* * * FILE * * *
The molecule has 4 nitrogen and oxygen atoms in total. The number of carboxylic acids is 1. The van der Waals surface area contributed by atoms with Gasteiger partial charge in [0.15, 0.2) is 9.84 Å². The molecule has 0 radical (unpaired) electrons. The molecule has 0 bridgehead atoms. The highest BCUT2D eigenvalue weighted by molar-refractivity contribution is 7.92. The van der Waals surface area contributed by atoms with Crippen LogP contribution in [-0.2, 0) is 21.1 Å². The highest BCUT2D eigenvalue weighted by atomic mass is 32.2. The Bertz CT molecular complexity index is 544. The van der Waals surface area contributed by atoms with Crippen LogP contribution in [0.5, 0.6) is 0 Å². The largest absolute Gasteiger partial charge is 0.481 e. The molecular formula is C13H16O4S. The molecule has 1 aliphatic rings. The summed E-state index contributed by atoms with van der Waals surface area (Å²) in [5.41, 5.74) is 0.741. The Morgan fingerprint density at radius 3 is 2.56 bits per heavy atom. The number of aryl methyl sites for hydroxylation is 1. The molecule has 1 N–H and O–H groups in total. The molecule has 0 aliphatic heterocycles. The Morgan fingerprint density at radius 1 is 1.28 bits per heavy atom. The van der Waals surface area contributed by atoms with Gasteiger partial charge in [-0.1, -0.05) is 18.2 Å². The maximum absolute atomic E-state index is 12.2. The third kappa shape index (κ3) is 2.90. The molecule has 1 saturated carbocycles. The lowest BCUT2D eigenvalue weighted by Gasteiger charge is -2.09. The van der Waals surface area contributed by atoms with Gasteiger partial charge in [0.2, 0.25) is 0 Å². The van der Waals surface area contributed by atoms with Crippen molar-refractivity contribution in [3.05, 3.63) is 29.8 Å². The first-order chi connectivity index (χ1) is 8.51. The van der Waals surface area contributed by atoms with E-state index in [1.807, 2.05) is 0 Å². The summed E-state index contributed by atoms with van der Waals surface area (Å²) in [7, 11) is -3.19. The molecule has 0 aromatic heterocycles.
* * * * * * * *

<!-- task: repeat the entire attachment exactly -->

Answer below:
The molecule has 4 nitrogen and oxygen atoms in total. The number of carboxylic acids is 1. The van der Waals surface area contributed by atoms with Gasteiger partial charge in [0.15, 0.2) is 9.84 Å². The molecule has 0 radical (unpaired) electrons. The molecule has 0 bridgehead atoms. The highest BCUT2D eigenvalue weighted by molar-refractivity contribution is 7.92. The van der Waals surface area contributed by atoms with Crippen LogP contribution in [-0.2, 0) is 21.1 Å². The highest BCUT2D eigenvalue weighted by atomic mass is 32.2. The Bertz CT molecular complexity index is 544. The van der Waals surface area contributed by atoms with Crippen LogP contribution in [0.5, 0.6) is 0 Å². The largest absolute Gasteiger partial charge is 0.481 e. The molecular formula is C13H16O4S. The molecule has 1 aliphatic rings. The summed E-state index contributed by atoms with van der Waals surface area (Å²) in [5.41, 5.74) is 0.741. The Morgan fingerprint density at radius 3 is 2.56 bits per heavy atom. The number of aryl methyl sites for hydroxylation is 1. The molecule has 1 N–H and O–H groups in total. The molecule has 0 aliphatic heterocycles. The Morgan fingerprint density at radius 1 is 1.28 bits per heavy atom. The van der Waals surface area contributed by atoms with Gasteiger partial charge in [-0.1, -0.05) is 18.2 Å². The maximum absolute atomic E-state index is 12.2. The third kappa shape index (κ3) is 2.90. The molecule has 1 saturated carbocycles. The lowest BCUT2D eigenvalue weighted by Gasteiger charge is -2.09. The van der Waals surface area contributed by atoms with Gasteiger partial charge in [0.2, 0.25) is 0 Å². The van der Waals surface area contributed by atoms with Crippen molar-refractivity contribution in [3.05, 3.63) is 29.8 Å². The first-order chi connectivity index (χ1) is 8.51. The van der Waals surface area contributed by atoms with E-state index in [1.807, 2.05) is 0 Å². The summed E-state index contributed by atoms with van der Waals surface area (Å²) in [7, 11) is -3.19. The molecule has 0 aromatic heterocycles.